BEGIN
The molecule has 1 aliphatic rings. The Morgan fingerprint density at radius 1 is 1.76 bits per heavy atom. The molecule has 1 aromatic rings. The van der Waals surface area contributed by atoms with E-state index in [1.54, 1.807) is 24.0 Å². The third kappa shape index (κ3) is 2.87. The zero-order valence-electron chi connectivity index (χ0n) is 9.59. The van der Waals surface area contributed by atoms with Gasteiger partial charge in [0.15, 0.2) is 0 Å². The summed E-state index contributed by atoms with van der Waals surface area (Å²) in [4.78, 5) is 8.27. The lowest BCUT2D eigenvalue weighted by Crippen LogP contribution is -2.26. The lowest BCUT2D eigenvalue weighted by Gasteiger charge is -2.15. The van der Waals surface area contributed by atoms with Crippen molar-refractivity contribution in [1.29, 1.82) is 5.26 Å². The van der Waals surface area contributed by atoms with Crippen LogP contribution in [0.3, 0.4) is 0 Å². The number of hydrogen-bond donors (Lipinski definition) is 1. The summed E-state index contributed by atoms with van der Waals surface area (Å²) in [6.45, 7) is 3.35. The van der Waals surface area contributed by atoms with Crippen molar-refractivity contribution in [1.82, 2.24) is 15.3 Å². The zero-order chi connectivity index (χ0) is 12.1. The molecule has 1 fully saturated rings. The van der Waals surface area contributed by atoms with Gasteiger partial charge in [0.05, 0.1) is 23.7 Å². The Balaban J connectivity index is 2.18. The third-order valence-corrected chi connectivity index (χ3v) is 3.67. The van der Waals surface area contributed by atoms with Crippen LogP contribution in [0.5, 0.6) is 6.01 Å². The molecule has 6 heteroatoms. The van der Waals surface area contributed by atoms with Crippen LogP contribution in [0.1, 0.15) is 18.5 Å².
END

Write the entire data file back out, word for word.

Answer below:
The molecule has 1 aliphatic rings. The Morgan fingerprint density at radius 1 is 1.76 bits per heavy atom. The molecule has 1 aromatic rings. The van der Waals surface area contributed by atoms with E-state index in [1.54, 1.807) is 24.0 Å². The third kappa shape index (κ3) is 2.87. The zero-order valence-electron chi connectivity index (χ0n) is 9.59. The van der Waals surface area contributed by atoms with Gasteiger partial charge in [0.15, 0.2) is 0 Å². The summed E-state index contributed by atoms with van der Waals surface area (Å²) in [4.78, 5) is 8.27. The lowest BCUT2D eigenvalue weighted by Crippen LogP contribution is -2.26. The lowest BCUT2D eigenvalue weighted by Gasteiger charge is -2.15. The van der Waals surface area contributed by atoms with Crippen molar-refractivity contribution in [1.29, 1.82) is 5.26 Å². The van der Waals surface area contributed by atoms with Crippen LogP contribution in [0.3, 0.4) is 0 Å². The number of hydrogen-bond donors (Lipinski definition) is 1. The summed E-state index contributed by atoms with van der Waals surface area (Å²) in [6.45, 7) is 3.35. The van der Waals surface area contributed by atoms with Crippen molar-refractivity contribution in [1.82, 2.24) is 15.3 Å². The zero-order chi connectivity index (χ0) is 12.1. The molecule has 1 fully saturated rings. The van der Waals surface area contributed by atoms with Gasteiger partial charge in [0.05, 0.1) is 23.7 Å². The Balaban J connectivity index is 2.18. The third-order valence-corrected chi connectivity index (χ3v) is 3.67. The van der Waals surface area contributed by atoms with Crippen LogP contribution in [0.5, 0.6) is 6.01 Å². The molecule has 6 heteroatoms. The van der Waals surface area contributed by atoms with Crippen LogP contribution in [0.1, 0.15) is 18.5 Å².